Clean escape with GPS jammer
Every time technology is used to fight crime, the bad guys are better equipped.Only Batman, the crime fighter, has always been better equipped.Car thieves now use GPS jammers to block the satellite signals used by some theft deterrent services to locate stolen cars.
This is not difficult to do.A quick Google Shopping search for GPS blockers reveals models priced under $70.They don't even have to be strong. To drown out incoming satellite signals, the jammer only needs to output 2 watts of power. “The strength of a GPS signal is about the same as a 25-watt light bulb viewed from a satellite 10,000 miles away,“ Bob Cockshott of “cybersecurity“ firm Digital Systems KTN told a seminar.No wonder the satellite navigation system took so long to lock on.
It's not just criminals who use this technology. Its cars are used by employees tracked by the company to pass the time, and according to the Guardian, German truck drivers use them to “evade GPS-based road pricing“.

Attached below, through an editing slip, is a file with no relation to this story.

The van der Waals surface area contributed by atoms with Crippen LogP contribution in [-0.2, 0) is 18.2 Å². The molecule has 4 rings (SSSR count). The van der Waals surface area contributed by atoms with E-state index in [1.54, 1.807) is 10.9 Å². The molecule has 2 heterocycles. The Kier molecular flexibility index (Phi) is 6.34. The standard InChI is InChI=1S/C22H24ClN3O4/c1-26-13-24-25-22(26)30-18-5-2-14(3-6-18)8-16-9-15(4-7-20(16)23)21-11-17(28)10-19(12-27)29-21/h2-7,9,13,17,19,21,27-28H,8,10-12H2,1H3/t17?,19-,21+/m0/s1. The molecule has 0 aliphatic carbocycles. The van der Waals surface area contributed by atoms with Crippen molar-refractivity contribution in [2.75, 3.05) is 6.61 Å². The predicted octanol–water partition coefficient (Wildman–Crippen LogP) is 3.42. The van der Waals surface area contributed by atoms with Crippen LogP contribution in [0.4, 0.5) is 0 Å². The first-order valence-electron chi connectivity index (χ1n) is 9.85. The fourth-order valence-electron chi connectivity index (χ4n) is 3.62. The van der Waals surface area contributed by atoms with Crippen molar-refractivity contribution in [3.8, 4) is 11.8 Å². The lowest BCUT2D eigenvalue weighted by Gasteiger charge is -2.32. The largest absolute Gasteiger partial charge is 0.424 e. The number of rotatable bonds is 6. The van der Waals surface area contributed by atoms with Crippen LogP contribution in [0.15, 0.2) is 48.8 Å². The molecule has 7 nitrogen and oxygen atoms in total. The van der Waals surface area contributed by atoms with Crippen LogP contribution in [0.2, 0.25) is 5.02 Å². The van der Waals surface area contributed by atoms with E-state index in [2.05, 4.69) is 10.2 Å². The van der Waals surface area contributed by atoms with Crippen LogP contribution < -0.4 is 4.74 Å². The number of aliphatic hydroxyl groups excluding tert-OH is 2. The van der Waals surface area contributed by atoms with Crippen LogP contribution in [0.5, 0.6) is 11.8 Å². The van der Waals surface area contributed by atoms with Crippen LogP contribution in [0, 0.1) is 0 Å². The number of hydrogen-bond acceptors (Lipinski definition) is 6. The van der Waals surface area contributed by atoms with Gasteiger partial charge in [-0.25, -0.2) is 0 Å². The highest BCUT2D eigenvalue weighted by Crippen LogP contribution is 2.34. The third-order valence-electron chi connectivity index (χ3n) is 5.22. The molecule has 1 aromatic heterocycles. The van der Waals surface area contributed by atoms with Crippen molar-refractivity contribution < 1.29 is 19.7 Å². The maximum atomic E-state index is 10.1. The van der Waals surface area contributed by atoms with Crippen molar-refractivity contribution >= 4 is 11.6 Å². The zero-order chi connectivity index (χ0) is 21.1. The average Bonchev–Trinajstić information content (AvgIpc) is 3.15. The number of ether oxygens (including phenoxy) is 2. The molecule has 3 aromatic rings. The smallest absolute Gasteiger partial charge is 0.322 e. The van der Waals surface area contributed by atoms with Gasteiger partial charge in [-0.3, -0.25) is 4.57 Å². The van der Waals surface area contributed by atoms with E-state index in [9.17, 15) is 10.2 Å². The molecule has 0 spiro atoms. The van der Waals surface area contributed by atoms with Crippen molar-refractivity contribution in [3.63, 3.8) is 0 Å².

But knocking down a gas-guzzling car and installing it on a person is just the potentially annoying part of a GPS jammer.A 20-watt unit is enough to cover a commercial airport, and the results are dire.
It is also possible to provide false signals to the GPS unit, which are harder for the operator to detect than direct interference.If you start doing this to a boat driven by a sailor with no sextant experience, you will be seriously damaged.
However, there may be some benefits. People reading this story may become less trusting of their in-car sat nav and actually take the occasional peek through the windshield.